@Jessie - I really like what you've said there and I think some of the lack of focus on the defender's narrative comes from the vast majority of defenses being unrolled. Rolling dice is dynamic, referencing a number is static, thus the actions they represent feel that way.ReplyDelete
@Jessie I admit it's a little disingenuous to say we *can't* make this stuff work - years of experience says we can - but what makes me leery about putting too much burden on the defender is that it's a little bit too easy to shift the focus away from the players or (possibly worse) fail them in a way that suits _your_ sensibilities, but not theirs.ReplyDelete
Now, your combat example illustrates why I'm fuzzier on this in combat. Because there are a lot of rolls, there's a lot more ebb and flow. In something like 4e, where the combat is largely mechanical, there are reasons to consider foreknowledge that simply don't apply in a more open-ended game. But a social roll (or really any roll that is greatly simplifying a broad, complicated swath of activity) is a minefield for potential misunderstanding and miscommunication.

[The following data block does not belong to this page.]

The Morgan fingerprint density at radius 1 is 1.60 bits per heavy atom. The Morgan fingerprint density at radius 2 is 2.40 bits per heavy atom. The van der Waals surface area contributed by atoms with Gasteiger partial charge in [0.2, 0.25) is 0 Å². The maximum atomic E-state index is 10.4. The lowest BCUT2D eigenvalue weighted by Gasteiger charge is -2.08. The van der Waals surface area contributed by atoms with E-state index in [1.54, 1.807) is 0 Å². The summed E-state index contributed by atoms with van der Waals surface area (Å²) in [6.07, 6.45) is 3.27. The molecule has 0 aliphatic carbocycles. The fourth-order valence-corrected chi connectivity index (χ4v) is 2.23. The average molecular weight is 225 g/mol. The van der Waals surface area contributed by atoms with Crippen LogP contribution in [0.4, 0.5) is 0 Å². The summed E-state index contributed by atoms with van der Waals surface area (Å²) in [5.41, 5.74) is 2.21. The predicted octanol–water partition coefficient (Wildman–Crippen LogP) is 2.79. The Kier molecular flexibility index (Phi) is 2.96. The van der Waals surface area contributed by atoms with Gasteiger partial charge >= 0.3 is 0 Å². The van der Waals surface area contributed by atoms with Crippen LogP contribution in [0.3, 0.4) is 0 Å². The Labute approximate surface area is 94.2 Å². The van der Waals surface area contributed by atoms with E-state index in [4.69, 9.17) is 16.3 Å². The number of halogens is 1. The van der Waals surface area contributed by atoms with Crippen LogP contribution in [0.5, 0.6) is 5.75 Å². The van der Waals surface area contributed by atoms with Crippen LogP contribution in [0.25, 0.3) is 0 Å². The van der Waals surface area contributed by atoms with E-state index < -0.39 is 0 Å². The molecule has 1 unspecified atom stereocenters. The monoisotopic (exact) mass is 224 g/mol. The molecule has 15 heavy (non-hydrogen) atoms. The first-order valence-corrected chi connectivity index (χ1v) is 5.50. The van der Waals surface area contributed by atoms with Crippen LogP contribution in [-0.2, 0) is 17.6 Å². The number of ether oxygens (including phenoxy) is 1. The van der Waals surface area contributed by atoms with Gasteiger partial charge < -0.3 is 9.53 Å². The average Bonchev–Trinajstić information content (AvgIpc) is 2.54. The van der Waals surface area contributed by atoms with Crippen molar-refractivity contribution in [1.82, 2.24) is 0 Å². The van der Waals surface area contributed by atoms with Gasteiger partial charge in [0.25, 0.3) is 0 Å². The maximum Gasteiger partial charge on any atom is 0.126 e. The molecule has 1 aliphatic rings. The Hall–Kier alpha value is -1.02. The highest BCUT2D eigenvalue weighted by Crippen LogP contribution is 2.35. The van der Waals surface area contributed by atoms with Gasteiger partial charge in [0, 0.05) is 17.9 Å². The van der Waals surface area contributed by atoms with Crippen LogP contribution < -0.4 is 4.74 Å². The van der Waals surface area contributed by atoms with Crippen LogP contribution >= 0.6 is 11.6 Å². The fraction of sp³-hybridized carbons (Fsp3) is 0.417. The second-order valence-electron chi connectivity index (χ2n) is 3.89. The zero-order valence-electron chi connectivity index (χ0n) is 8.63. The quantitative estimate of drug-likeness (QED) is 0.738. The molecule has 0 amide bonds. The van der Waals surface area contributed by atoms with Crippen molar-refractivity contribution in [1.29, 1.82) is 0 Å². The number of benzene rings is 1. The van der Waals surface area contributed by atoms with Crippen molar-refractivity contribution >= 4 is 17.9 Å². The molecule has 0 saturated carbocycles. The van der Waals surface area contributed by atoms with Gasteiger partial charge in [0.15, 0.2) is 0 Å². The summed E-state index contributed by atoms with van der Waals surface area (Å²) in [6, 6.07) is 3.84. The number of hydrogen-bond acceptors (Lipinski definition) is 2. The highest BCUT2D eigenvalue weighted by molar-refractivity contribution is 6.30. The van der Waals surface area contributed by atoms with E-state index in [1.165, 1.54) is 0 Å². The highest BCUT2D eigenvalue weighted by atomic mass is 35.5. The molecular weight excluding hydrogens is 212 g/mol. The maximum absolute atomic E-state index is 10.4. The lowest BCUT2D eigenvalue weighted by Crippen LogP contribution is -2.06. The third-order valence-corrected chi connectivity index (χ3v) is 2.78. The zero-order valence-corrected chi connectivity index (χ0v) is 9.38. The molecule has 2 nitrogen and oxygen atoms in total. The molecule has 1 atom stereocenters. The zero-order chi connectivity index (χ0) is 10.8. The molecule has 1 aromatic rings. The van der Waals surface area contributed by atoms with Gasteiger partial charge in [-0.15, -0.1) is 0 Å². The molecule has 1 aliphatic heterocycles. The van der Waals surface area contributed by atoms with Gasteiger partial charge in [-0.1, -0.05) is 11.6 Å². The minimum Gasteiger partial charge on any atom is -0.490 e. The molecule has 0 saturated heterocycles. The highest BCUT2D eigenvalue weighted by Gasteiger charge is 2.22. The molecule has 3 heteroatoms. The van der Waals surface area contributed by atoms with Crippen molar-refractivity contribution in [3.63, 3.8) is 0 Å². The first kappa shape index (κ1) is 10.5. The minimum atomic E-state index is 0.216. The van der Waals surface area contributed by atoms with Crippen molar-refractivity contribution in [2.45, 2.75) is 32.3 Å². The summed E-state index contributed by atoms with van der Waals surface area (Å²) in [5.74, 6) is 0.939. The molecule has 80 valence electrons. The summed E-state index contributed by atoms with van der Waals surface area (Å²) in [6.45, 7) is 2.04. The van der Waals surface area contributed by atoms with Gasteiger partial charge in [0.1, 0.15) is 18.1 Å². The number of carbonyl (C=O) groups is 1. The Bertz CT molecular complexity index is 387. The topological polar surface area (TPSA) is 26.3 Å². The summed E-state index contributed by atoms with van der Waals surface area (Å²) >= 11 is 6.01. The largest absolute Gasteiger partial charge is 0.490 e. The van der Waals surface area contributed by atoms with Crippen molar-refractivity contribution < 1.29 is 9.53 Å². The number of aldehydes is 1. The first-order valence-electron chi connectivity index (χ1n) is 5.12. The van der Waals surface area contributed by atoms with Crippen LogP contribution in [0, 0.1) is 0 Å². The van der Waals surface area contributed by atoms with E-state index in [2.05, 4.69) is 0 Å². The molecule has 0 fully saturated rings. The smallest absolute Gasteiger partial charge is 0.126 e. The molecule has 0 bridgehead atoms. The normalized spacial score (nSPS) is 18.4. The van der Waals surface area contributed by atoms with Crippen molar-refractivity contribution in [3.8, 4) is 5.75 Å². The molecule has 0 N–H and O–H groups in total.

There's actually a nice, easy example to bust out, which is knowing when to stop. Assuming the character is actually good at what he does, he also knows when things are going pear shaped, and he knows to cut his losses and call it quits to prevent further damage. A single roll lacks that nuance, but depending on the GM's decision regarding what happens, the GM may be implicitly making the decision of when the character stopped. TO the Gm this may seem like no big deal, but to the player, this is basically punching agency in the face.
Again, not to say it's impossible to solve. But that's the point of techniques and GM skill - to have the tool in your bag, and to know when to use it.
Though speaking of Attacker, Defender and failure, I'll put in this plug. even if you never use it again, it's worth playing the SAGA system at least once to get the traditional ideas of attacker and defender upended. In it, the player is _always_ the attacker, even when he's the defender.ReplyDelete
Or rather, in SAGA, the player is ALWAYS the acting character, and the NPC is ALWAYS the static character. Player characters are called heroes, in fact, whereas any non-player character is just a character. The game is very much angled towards the players being the spotlight, and I applaud that.ReplyDelete
Rob, your mention of how the SAGA system resolves it's actions leads to an interesting thought.ReplyDelete
If the players are always the attacker and thus the action focus is always on them... by taking the action focus off them marks a genuine shift in the tone of the game. By altering that simple mechanic you turn the PC's from the heroes to the underdogs. That has huge implications on the tone of the game. Understanding how and when to switch that focus could potentially bring some cool elements to the surface.
.... or it could just come off as horribly pretentious.